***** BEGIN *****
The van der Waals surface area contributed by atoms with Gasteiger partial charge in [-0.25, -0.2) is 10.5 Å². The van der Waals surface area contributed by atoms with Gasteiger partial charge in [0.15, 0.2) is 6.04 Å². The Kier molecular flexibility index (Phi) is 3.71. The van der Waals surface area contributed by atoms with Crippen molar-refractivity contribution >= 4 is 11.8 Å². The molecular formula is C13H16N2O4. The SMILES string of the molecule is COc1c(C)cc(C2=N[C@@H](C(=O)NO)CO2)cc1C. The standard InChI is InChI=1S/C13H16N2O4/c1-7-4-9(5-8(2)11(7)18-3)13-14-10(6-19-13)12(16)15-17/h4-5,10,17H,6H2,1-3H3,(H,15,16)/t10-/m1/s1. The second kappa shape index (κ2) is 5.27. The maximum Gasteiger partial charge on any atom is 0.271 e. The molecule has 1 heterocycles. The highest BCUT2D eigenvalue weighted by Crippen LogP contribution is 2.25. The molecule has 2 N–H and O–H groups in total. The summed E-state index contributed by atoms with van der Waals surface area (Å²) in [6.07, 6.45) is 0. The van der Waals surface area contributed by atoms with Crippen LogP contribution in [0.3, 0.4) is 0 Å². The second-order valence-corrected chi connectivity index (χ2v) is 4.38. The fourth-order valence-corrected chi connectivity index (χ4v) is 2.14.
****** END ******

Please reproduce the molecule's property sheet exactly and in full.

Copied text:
The van der Waals surface area contributed by atoms with Gasteiger partial charge in [-0.25, -0.2) is 10.5 Å². The van der Waals surface area contributed by atoms with Gasteiger partial charge in [0.15, 0.2) is 6.04 Å². The Kier molecular flexibility index (Phi) is 3.71. The van der Waals surface area contributed by atoms with Crippen molar-refractivity contribution >= 4 is 11.8 Å². The molecular formula is C13H16N2O4. The SMILES string of the molecule is COc1c(C)cc(C2=N[C@@H](C(=O)NO)CO2)cc1C. The standard InChI is InChI=1S/C13H16N2O4/c1-7-4-9(5-8(2)11(7)18-3)13-14-10(6-19-13)12(16)15-17/h4-5,10,17H,6H2,1-3H3,(H,15,16)/t10-/m1/s1. The second kappa shape index (κ2) is 5.27. The maximum Gasteiger partial charge on any atom is 0.271 e. The molecule has 1 heterocycles. The highest BCUT2D eigenvalue weighted by Crippen LogP contribution is 2.25. The molecule has 2 N–H and O–H groups in total. The summed E-state index contributed by atoms with van der Waals surface area (Å²) in [6.07, 6.45) is 0. The van der Waals surface area contributed by atoms with Crippen LogP contribution in [0.3, 0.4) is 0 Å². The second-order valence-corrected chi connectivity index (χ2v) is 4.38. The fourth-order valence-corrected chi connectivity index (χ4v) is 2.14.